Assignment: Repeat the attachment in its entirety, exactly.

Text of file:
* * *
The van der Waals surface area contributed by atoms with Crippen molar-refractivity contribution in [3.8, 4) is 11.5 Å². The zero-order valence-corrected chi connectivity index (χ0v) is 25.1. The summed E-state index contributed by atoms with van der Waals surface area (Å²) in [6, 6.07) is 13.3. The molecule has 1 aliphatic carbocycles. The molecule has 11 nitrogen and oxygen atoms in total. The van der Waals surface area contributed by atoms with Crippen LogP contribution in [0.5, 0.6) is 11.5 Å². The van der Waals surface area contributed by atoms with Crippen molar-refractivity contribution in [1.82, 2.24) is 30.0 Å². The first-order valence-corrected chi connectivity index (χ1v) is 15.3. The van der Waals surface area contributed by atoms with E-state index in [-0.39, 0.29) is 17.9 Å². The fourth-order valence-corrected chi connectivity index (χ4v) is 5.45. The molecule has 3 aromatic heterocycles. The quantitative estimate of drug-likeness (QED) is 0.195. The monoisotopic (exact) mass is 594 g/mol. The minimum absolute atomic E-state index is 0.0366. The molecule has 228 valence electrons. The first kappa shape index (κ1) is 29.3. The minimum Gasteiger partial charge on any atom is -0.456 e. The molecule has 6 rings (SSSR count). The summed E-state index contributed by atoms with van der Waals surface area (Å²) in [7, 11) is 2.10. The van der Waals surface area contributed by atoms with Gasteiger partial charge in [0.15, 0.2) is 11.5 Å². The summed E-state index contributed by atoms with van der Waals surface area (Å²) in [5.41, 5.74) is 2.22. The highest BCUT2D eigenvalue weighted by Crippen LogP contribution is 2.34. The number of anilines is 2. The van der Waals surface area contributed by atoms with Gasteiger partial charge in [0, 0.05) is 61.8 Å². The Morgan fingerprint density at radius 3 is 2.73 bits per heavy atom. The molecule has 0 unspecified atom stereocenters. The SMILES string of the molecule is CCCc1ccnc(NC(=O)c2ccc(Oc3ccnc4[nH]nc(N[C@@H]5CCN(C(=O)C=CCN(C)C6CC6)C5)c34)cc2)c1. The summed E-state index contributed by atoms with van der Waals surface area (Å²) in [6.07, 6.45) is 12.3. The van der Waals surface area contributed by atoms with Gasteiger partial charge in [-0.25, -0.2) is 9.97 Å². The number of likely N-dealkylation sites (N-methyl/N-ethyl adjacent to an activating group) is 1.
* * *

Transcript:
The van der Waals surface area contributed by atoms with Crippen molar-refractivity contribution in [3.8, 4) is 11.5 Å². The zero-order valence-corrected chi connectivity index (χ0v) is 25.1. The summed E-state index contributed by atoms with van der Waals surface area (Å²) in [6, 6.07) is 13.3. The molecule has 1 aliphatic carbocycles. The molecule has 11 nitrogen and oxygen atoms in total. The van der Waals surface area contributed by atoms with Crippen LogP contribution in [0.5, 0.6) is 11.5 Å². The van der Waals surface area contributed by atoms with Crippen molar-refractivity contribution in [1.82, 2.24) is 30.0 Å². The first-order valence-corrected chi connectivity index (χ1v) is 15.3. The van der Waals surface area contributed by atoms with E-state index in [-0.39, 0.29) is 17.9 Å². The fourth-order valence-corrected chi connectivity index (χ4v) is 5.45. The molecule has 3 aromatic heterocycles. The quantitative estimate of drug-likeness (QED) is 0.195. The monoisotopic (exact) mass is 594 g/mol. The minimum absolute atomic E-state index is 0.0366. The molecule has 228 valence electrons. The first kappa shape index (κ1) is 29.3. The minimum Gasteiger partial charge on any atom is -0.456 e. The molecule has 6 rings (SSSR count). The summed E-state index contributed by atoms with van der Waals surface area (Å²) in [7, 11) is 2.10. The van der Waals surface area contributed by atoms with Gasteiger partial charge in [0.15, 0.2) is 11.5 Å². The summed E-state index contributed by atoms with van der Waals surface area (Å²) in [5.41, 5.74) is 2.22. The highest BCUT2D eigenvalue weighted by Crippen LogP contribution is 2.34. The number of anilines is 2. The van der Waals surface area contributed by atoms with Gasteiger partial charge in [0, 0.05) is 61.8 Å². The Morgan fingerprint density at radius 3 is 2.73 bits per heavy atom. The molecule has 0 unspecified atom stereocenters. The SMILES string of the molecule is CCCc1ccnc(NC(=O)c2ccc(Oc3ccnc4[nH]nc(N[C@@H]5CCN(C(=O)C=CCN(C)C6CC6)C5)c34)cc2)c1. The summed E-state index contributed by atoms with van der Waals surface area (Å²) in [6.07, 6.45) is 12.3. The van der Waals surface area contributed by atoms with Gasteiger partial charge in [-0.25, -0.2) is 9.97 Å². The number of likely N-dealkylation sites (N-methyl/N-ethyl adjacent to an activating group) is 1.